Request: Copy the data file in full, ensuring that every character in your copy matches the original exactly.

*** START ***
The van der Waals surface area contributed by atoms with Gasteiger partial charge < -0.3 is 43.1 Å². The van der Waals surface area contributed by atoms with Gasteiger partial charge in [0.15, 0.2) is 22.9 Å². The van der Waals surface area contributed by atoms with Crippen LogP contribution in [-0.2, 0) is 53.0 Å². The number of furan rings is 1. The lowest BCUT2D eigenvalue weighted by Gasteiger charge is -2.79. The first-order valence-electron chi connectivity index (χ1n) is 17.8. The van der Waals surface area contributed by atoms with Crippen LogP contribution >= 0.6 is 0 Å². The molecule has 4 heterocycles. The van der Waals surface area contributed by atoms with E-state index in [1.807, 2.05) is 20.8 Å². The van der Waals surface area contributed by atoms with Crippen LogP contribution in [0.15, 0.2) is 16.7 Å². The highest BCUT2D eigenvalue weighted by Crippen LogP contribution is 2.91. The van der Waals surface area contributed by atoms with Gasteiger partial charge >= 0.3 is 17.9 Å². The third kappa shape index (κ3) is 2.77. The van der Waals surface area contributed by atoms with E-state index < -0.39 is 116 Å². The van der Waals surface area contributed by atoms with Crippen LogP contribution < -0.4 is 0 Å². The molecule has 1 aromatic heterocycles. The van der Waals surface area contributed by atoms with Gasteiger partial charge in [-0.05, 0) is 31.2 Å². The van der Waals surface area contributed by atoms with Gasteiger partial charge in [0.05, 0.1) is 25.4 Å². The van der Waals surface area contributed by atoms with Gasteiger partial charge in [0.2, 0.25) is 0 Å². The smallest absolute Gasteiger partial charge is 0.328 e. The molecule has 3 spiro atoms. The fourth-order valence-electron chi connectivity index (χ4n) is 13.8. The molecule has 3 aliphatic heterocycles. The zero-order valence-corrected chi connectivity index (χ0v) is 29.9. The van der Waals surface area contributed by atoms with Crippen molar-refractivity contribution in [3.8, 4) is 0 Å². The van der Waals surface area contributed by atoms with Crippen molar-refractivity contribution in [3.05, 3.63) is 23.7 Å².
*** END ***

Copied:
The van der Waals surface area contributed by atoms with Gasteiger partial charge < -0.3 is 43.1 Å². The van der Waals surface area contributed by atoms with Gasteiger partial charge in [0.15, 0.2) is 22.9 Å². The van der Waals surface area contributed by atoms with Crippen LogP contribution in [-0.2, 0) is 53.0 Å². The number of furan rings is 1. The lowest BCUT2D eigenvalue weighted by Gasteiger charge is -2.79. The first-order valence-electron chi connectivity index (χ1n) is 17.8. The van der Waals surface area contributed by atoms with Crippen LogP contribution >= 0.6 is 0 Å². The molecule has 4 heterocycles. The van der Waals surface area contributed by atoms with E-state index in [1.807, 2.05) is 20.8 Å². The van der Waals surface area contributed by atoms with Crippen LogP contribution in [0.15, 0.2) is 16.7 Å². The highest BCUT2D eigenvalue weighted by Crippen LogP contribution is 2.91. The van der Waals surface area contributed by atoms with Gasteiger partial charge >= 0.3 is 17.9 Å². The third kappa shape index (κ3) is 2.77. The van der Waals surface area contributed by atoms with E-state index < -0.39 is 116 Å². The van der Waals surface area contributed by atoms with Crippen LogP contribution < -0.4 is 0 Å². The molecule has 1 aromatic heterocycles. The van der Waals surface area contributed by atoms with Gasteiger partial charge in [-0.05, 0) is 31.2 Å². The van der Waals surface area contributed by atoms with Gasteiger partial charge in [0.05, 0.1) is 25.4 Å². The van der Waals surface area contributed by atoms with Gasteiger partial charge in [0.2, 0.25) is 0 Å². The smallest absolute Gasteiger partial charge is 0.328 e. The molecule has 3 spiro atoms. The fourth-order valence-electron chi connectivity index (χ4n) is 13.8. The molecule has 3 aliphatic heterocycles. The zero-order valence-corrected chi connectivity index (χ0v) is 29.9. The van der Waals surface area contributed by atoms with Crippen molar-refractivity contribution in [3.8, 4) is 0 Å². The van der Waals surface area contributed by atoms with Crippen molar-refractivity contribution in [3.05, 3.63) is 23.7 Å².